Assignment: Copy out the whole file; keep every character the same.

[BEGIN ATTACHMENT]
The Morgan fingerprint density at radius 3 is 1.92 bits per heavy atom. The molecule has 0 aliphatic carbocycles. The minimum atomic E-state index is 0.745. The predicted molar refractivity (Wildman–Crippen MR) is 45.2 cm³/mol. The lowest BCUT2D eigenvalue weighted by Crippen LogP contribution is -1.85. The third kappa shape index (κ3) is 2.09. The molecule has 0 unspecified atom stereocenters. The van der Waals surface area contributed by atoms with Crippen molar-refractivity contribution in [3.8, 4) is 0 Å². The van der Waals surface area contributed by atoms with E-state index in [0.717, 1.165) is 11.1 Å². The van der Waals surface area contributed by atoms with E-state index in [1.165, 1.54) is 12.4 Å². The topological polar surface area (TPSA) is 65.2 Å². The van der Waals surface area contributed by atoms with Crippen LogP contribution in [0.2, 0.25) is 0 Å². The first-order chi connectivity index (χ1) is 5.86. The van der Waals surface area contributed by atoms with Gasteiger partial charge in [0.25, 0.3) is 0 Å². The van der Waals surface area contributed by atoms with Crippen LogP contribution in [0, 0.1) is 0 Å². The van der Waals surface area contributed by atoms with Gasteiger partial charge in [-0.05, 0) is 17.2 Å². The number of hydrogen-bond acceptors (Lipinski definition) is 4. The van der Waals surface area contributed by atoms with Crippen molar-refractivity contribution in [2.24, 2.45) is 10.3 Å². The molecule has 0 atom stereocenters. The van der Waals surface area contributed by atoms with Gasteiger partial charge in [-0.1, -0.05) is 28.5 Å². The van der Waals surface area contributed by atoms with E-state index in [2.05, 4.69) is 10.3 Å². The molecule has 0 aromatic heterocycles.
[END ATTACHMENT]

The Morgan fingerprint density at radius 3 is 1.92 bits per heavy atom. The molecule has 0 aliphatic carbocycles. The minimum atomic E-state index is 0.745. The predicted molar refractivity (Wildman–Crippen MR) is 45.2 cm³/mol. The lowest BCUT2D eigenvalue weighted by Crippen LogP contribution is -1.85. The third kappa shape index (κ3) is 2.09. The molecule has 0 unspecified atom stereocenters. The van der Waals surface area contributed by atoms with Crippen molar-refractivity contribution in [3.8, 4) is 0 Å². The van der Waals surface area contributed by atoms with E-state index in [0.717, 1.165) is 11.1 Å². The van der Waals surface area contributed by atoms with E-state index in [1.165, 1.54) is 12.4 Å². The topological polar surface area (TPSA) is 65.2 Å². The van der Waals surface area contributed by atoms with Crippen LogP contribution in [0.2, 0.25) is 0 Å². The first-order chi connectivity index (χ1) is 5.86. The van der Waals surface area contributed by atoms with Gasteiger partial charge in [0.25, 0.3) is 0 Å². The van der Waals surface area contributed by atoms with Crippen LogP contribution in [0, 0.1) is 0 Å². The van der Waals surface area contributed by atoms with Gasteiger partial charge in [-0.05, 0) is 17.2 Å². The number of hydrogen-bond acceptors (Lipinski definition) is 4. The van der Waals surface area contributed by atoms with Crippen molar-refractivity contribution in [2.24, 2.45) is 10.3 Å². The molecule has 0 atom stereocenters. The van der Waals surface area contributed by atoms with Gasteiger partial charge in [-0.1, -0.05) is 28.5 Å². The van der Waals surface area contributed by atoms with E-state index in [2.05, 4.69) is 10.3 Å². The molecule has 0 aromatic heterocycles.